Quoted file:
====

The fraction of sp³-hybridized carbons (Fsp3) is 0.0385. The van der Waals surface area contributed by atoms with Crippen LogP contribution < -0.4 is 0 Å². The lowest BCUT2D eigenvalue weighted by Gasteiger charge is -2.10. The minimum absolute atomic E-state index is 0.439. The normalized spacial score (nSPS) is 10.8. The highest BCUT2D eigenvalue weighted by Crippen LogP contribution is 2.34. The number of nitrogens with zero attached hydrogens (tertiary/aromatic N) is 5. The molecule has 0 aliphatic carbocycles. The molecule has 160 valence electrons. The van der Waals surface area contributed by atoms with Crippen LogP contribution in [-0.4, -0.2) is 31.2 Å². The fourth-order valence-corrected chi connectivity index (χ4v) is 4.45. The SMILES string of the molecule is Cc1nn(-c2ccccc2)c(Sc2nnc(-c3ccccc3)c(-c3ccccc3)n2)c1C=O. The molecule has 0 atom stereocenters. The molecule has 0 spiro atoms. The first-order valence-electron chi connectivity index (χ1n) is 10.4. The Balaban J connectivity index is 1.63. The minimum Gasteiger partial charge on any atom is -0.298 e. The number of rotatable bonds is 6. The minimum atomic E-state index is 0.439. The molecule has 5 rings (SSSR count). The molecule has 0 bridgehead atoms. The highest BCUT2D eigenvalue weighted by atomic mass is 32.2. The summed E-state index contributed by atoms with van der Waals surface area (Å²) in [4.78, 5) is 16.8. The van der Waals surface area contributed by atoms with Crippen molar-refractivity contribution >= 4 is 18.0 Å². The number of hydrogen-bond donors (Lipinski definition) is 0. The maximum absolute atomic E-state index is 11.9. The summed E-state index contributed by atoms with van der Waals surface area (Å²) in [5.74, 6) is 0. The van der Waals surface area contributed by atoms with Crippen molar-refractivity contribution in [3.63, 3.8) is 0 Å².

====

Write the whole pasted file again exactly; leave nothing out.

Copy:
The fraction of sp³-hybridized carbons (Fsp3) is 0.0385. The van der Waals surface area contributed by atoms with Crippen LogP contribution < -0.4 is 0 Å². The lowest BCUT2D eigenvalue weighted by Gasteiger charge is -2.10. The minimum absolute atomic E-state index is 0.439. The normalized spacial score (nSPS) is 10.8. The highest BCUT2D eigenvalue weighted by Crippen LogP contribution is 2.34. The number of nitrogens with zero attached hydrogens (tertiary/aromatic N) is 5. The molecule has 0 aliphatic carbocycles. The molecule has 160 valence electrons. The van der Waals surface area contributed by atoms with Crippen LogP contribution in [-0.4, -0.2) is 31.2 Å². The fourth-order valence-corrected chi connectivity index (χ4v) is 4.45. The SMILES string of the molecule is Cc1nn(-c2ccccc2)c(Sc2nnc(-c3ccccc3)c(-c3ccccc3)n2)c1C=O. The molecule has 0 atom stereocenters. The molecule has 0 spiro atoms. The first-order valence-electron chi connectivity index (χ1n) is 10.4. The Balaban J connectivity index is 1.63. The minimum Gasteiger partial charge on any atom is -0.298 e. The number of rotatable bonds is 6. The minimum atomic E-state index is 0.439. The molecule has 5 rings (SSSR count). The molecule has 0 bridgehead atoms. The highest BCUT2D eigenvalue weighted by atomic mass is 32.2. The summed E-state index contributed by atoms with van der Waals surface area (Å²) in [4.78, 5) is 16.8. The van der Waals surface area contributed by atoms with Crippen molar-refractivity contribution >= 4 is 18.0 Å². The number of hydrogen-bond donors (Lipinski definition) is 0. The maximum absolute atomic E-state index is 11.9. The summed E-state index contributed by atoms with van der Waals surface area (Å²) in [5.74, 6) is 0. The van der Waals surface area contributed by atoms with Crippen molar-refractivity contribution in [3.63, 3.8) is 0 Å².